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Flu Vaccinations are Important for Pregnant Women

By Florida Department of Health, Office of Communications

December 17, 2013

FOR IMMEDIATE RELEASE
December 17, 2013

Contact: Communications Office
(850) 245-4111

FLORIDA DEPARTMENT OF HEALTH REMINDS PREGNANT WOMEN OF FLU VACCINATION IMPORTANCE

TALLAHASSEE—The Florida Department of Health reminds pregnant women, and those looking to become pregnant, that the 2013–2014 flu season is underway and to make sure they get vaccinated against influenza.

The Department recommends that all individuals six months of age and older receive the flu vaccination each year. It is especially important for pregnant women to be vaccinated due to the increased risk of complications associated with contracting the flu while pregnant. The Department has received several reports of pregnant women with influenza-like illness from around the state, including one confirmed death and four severe cases in which women have been admitted into critical care units. The flu vaccination is safe and will protect the mother, the unborn child, and will also help protect babies during the first months after birth.

Pregnant women should also be reminded to get immunized by a flu shot injection. Standard dose nasal spray vaccines, while effective for people ages two through 49, are not recommended for use by pregnant women.

“It is highly advised that pregnant women receive the influenza vaccination either before or during pregnancy,” said Dr. Celeste Philip, Deputy Secretary for Health and Deputy State Health Officer for Children’s Medical Services (CMS). “Flu can be a serious health concern for both the expecting mother and their unborn child. Pregnant women should take all precautionary steps possible to protect themselves and their babies against influenza this season.”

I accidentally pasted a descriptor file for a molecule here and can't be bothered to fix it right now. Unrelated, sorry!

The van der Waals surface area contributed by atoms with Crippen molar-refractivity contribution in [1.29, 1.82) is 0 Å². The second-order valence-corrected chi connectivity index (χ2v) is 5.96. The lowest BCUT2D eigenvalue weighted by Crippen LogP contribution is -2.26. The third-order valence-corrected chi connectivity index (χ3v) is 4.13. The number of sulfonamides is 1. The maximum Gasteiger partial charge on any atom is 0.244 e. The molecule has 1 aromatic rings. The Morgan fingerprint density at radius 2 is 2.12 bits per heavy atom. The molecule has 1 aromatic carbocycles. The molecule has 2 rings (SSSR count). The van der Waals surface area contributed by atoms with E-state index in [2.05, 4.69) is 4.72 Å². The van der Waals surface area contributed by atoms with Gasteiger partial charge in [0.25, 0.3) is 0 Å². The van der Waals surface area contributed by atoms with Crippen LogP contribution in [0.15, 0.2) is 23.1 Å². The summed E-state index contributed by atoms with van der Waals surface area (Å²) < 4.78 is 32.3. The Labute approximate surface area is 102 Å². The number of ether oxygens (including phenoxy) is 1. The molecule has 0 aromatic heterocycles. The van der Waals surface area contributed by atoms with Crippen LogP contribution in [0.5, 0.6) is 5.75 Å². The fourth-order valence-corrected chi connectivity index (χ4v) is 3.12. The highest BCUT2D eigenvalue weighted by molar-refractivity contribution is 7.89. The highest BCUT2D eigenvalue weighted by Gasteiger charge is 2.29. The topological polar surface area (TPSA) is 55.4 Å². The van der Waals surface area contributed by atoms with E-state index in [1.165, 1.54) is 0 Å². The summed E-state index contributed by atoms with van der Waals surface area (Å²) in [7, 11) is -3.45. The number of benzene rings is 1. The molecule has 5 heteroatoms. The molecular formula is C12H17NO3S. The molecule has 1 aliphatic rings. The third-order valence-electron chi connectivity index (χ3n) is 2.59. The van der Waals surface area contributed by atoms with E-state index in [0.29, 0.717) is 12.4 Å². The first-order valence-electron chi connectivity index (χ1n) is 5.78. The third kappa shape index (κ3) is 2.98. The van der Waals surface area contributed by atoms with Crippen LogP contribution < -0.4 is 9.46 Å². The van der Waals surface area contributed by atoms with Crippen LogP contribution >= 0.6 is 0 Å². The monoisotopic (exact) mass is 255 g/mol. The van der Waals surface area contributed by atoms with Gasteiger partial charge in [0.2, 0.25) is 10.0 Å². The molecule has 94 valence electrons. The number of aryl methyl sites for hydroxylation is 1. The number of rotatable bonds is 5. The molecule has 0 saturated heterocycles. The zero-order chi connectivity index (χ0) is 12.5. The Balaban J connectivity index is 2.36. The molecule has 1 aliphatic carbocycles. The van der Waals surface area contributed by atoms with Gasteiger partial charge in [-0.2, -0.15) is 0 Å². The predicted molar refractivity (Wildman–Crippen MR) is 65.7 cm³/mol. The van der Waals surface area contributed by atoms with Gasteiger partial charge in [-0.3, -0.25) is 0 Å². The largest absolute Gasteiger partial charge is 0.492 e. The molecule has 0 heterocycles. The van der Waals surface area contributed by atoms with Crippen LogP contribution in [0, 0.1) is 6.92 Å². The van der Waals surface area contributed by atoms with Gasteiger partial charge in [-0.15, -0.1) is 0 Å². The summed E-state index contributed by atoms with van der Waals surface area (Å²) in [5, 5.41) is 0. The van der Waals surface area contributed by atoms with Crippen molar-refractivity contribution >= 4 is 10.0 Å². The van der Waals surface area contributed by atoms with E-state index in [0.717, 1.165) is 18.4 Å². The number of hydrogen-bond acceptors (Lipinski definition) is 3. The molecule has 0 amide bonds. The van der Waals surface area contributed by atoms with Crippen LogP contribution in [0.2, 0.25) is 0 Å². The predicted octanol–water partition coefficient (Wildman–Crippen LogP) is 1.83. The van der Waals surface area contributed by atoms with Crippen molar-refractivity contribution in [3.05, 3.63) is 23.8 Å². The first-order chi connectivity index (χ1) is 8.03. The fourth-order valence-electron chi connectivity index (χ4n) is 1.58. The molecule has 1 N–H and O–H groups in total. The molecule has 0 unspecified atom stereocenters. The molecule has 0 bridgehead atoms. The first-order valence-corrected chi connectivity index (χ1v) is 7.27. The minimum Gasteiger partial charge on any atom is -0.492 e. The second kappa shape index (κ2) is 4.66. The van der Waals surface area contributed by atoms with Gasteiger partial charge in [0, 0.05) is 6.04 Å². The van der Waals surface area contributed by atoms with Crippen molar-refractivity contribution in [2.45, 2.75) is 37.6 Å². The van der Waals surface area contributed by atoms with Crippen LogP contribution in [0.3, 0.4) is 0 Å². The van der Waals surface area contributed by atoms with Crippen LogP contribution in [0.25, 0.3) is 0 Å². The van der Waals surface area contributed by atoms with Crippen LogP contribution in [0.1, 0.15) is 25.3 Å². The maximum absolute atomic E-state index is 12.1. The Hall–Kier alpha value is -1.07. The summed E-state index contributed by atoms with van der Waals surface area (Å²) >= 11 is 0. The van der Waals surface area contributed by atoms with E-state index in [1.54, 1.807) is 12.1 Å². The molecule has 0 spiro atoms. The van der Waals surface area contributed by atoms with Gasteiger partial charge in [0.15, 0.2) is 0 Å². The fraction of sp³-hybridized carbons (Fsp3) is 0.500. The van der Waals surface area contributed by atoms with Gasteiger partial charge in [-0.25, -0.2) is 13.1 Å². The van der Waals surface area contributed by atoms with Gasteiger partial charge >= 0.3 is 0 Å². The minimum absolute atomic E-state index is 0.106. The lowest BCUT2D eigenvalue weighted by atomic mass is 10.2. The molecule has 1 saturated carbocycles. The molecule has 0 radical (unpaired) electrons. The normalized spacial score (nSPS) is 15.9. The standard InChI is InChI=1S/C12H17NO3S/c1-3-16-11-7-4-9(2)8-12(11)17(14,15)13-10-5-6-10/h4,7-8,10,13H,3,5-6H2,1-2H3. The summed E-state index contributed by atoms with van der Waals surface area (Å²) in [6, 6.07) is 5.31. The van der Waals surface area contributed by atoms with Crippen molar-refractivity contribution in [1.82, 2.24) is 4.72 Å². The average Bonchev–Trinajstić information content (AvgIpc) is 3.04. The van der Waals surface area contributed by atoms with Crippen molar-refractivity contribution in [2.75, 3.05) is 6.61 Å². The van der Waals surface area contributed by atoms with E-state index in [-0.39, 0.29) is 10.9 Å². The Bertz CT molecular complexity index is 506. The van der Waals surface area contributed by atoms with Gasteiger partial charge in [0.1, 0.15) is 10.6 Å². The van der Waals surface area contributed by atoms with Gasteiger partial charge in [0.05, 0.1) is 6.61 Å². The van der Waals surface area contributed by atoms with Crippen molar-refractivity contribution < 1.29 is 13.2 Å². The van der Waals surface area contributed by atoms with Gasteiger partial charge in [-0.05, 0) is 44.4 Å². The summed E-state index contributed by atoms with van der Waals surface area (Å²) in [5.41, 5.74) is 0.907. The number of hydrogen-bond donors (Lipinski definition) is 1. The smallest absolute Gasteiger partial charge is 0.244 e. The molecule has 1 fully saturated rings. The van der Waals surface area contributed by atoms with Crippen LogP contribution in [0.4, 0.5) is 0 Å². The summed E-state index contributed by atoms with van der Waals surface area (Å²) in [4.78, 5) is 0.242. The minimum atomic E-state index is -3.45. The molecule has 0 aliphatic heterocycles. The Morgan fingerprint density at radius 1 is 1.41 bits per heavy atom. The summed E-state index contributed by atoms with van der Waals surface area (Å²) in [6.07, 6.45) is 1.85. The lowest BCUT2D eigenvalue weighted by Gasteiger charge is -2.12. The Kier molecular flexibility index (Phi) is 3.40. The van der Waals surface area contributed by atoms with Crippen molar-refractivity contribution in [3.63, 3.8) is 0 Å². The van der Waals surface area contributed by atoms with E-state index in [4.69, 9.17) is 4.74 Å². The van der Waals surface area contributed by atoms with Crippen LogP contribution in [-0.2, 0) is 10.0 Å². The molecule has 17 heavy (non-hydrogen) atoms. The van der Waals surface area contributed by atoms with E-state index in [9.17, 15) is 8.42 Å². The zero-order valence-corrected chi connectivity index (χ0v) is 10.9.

Additional flu prevention steps include washing your hands often, keeping your hands away from your face and covering your mouth and nose with a tissue when sneezing and coughing. Symptoms of the flu include headache, fever, severe cough, runny nose or body aches. If you are experiencing any of these symptoms, see your primary care provider immediately for guidance on treatment. For more information on pregnant women and influenza, visit http://www.cdc.gov/flu/protect/vaccine/pregnant.htm

Flu vaccines are offered in many locations, including doctor’s offices, clinics, health departments, retail stores, pharmacies, health centers, and by many employers and schools. It is important for you and your family members to get a flu vaccine every year. Check with your physician, your local county health department or visit http://www.floridahealth.gov/programs-and-services/prevention/flu-prevention/locate-a-flu-shot.html to search for a location to receive a flu vaccine.

DOH protects, promotes and improves the health of all people in Florida through integrated state, county and community efforts.

Follow us on Twitter at @HealthyFla and on Facebook. For more information about the Florida Department of Health please visit www.floridahealth.gov.

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